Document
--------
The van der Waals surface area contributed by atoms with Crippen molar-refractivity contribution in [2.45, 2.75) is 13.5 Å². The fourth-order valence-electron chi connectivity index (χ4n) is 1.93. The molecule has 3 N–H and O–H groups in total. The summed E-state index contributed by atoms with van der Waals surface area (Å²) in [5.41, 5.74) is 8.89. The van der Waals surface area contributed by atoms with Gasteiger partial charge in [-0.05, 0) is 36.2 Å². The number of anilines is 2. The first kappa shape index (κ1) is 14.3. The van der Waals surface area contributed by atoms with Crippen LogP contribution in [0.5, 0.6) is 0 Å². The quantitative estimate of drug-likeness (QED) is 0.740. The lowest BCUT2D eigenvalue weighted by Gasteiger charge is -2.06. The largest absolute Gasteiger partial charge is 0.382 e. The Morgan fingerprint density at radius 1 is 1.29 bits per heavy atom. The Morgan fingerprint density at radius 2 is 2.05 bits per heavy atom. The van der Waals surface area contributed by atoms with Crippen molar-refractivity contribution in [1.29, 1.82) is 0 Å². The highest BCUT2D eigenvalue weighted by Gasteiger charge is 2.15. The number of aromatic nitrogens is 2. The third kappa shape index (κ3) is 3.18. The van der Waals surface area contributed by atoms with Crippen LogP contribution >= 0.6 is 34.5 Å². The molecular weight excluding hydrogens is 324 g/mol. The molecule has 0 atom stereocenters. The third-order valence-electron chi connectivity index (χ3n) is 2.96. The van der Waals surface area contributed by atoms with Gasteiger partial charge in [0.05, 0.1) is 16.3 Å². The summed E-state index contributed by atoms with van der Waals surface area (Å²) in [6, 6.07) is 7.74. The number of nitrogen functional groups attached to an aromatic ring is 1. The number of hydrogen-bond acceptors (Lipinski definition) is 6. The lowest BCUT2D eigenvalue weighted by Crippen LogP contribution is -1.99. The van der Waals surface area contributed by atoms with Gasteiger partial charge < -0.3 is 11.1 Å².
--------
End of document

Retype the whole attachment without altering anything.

The van der Waals surface area contributed by atoms with Crippen molar-refractivity contribution in [2.45, 2.75) is 13.5 Å². The fourth-order valence-electron chi connectivity index (χ4n) is 1.93. The molecule has 3 N–H and O–H groups in total. The summed E-state index contributed by atoms with van der Waals surface area (Å²) in [5.41, 5.74) is 8.89. The van der Waals surface area contributed by atoms with Gasteiger partial charge in [-0.05, 0) is 36.2 Å². The number of anilines is 2. The first kappa shape index (κ1) is 14.3. The van der Waals surface area contributed by atoms with Crippen LogP contribution in [0.5, 0.6) is 0 Å². The quantitative estimate of drug-likeness (QED) is 0.740. The lowest BCUT2D eigenvalue weighted by Gasteiger charge is -2.06. The largest absolute Gasteiger partial charge is 0.382 e. The Morgan fingerprint density at radius 1 is 1.29 bits per heavy atom. The Morgan fingerprint density at radius 2 is 2.05 bits per heavy atom. The van der Waals surface area contributed by atoms with Crippen molar-refractivity contribution in [1.29, 1.82) is 0 Å². The highest BCUT2D eigenvalue weighted by Gasteiger charge is 2.15. The number of aromatic nitrogens is 2. The third kappa shape index (κ3) is 3.18. The van der Waals surface area contributed by atoms with Crippen LogP contribution >= 0.6 is 34.5 Å². The molecular weight excluding hydrogens is 324 g/mol. The molecule has 0 atom stereocenters. The third-order valence-electron chi connectivity index (χ3n) is 2.96. The van der Waals surface area contributed by atoms with Gasteiger partial charge in [0.05, 0.1) is 16.3 Å². The summed E-state index contributed by atoms with van der Waals surface area (Å²) in [6, 6.07) is 7.74. The number of nitrogen functional groups attached to an aromatic ring is 1. The number of hydrogen-bond acceptors (Lipinski definition) is 6. The lowest BCUT2D eigenvalue weighted by Crippen LogP contribution is -1.99. The van der Waals surface area contributed by atoms with Gasteiger partial charge < -0.3 is 11.1 Å².